Camera trap spots snow leopard family on a walk

Camera trap spots snow leopard family on a walk

12 November 2020

A scientific expedition completed a regular check of motion-sensor camera traps installed in the snow leopard habitat in the Sayano-Shushensky Biosphere Reserve. During the check, experts retrieved new photos and footage of the female snow leopard SL_15 and her cubs. The growing cubs continue to explore the world around them.


The first photos of the female and her two cubs, received in early October, show the cubs staying near their mother and following her trail closely.


In the new photos and videos, the cubs are much braver. At this age, they can accompany their mother on a hunt to learn how to track down prey, sneak up and attack. The young snow leopards are curious, playful and interested in the world around them. They broke one camera trap by attacking it, and changed the position of another one by sniffing and biting it. The footage also shows the cubs attacking their mother and each other while honing their hunting skills during a game.


The female calms down the cubs and remains cautious while walking with her offspring mainly at dusk. The leopard family stays in a relatively small part of their range, without moving far. It is noteworthy that in October and November researchers regularly see several large herds of Siberian ibex of 40 to 90 goats in this area, which indicates an abundance of food for the snow leopards.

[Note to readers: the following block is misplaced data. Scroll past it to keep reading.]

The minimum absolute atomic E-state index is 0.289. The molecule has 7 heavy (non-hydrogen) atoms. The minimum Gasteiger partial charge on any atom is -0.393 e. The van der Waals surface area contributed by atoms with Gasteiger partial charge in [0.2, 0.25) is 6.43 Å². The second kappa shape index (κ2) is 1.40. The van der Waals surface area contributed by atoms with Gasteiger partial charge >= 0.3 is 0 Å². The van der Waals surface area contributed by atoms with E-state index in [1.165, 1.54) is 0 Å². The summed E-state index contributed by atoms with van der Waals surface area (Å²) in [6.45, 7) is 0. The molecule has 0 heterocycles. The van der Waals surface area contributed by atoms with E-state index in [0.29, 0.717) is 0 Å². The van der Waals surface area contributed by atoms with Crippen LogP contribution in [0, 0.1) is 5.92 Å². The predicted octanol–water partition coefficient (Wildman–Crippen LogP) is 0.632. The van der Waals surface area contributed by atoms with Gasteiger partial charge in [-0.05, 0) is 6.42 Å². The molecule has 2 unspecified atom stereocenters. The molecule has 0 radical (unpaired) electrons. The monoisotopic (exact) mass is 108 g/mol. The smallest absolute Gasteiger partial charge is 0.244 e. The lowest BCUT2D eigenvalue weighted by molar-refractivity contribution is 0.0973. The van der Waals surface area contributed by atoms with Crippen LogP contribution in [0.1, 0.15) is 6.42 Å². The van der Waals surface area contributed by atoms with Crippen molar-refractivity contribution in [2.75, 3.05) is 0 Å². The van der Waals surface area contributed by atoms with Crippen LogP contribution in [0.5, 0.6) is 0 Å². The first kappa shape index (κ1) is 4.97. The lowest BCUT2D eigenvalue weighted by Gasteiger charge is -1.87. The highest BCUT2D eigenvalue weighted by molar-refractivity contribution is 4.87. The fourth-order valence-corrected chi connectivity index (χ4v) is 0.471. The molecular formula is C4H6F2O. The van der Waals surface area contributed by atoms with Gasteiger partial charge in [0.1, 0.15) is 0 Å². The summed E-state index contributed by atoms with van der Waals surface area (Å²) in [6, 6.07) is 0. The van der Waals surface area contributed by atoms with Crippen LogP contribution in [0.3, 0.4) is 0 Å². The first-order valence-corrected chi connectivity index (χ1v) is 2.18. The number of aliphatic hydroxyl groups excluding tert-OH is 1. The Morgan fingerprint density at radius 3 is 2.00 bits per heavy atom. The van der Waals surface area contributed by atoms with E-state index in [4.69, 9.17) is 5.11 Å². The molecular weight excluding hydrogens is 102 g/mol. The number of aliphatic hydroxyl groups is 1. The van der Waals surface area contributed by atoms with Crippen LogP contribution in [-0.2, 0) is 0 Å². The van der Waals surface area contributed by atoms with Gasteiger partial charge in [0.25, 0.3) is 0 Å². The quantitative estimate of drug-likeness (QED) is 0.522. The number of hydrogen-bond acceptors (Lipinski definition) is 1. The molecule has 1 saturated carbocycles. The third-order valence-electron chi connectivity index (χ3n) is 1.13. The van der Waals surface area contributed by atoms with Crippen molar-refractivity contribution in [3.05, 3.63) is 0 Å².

In addition to the unique pictures of the female with her cubs, researchers also found fresh snow leopard tracks.


“There was a little snow last night, and in the morning, we set out on our route. When going up to the camera traps, we found snow leopard paw prints, large and small. Perhaps a family of snow leopards came past before us. In addition to the tracks, we could see that cubs were playing there: it looked like they were rolling in the snow during their morning walk,” researchers said.


Experts will continue to monitor the growing group of snow leopards in the Sayano-Shushensky Biosphere Reserve. The next expeditions will provide new information about how the snow leopard family lives.

4 photos
1 video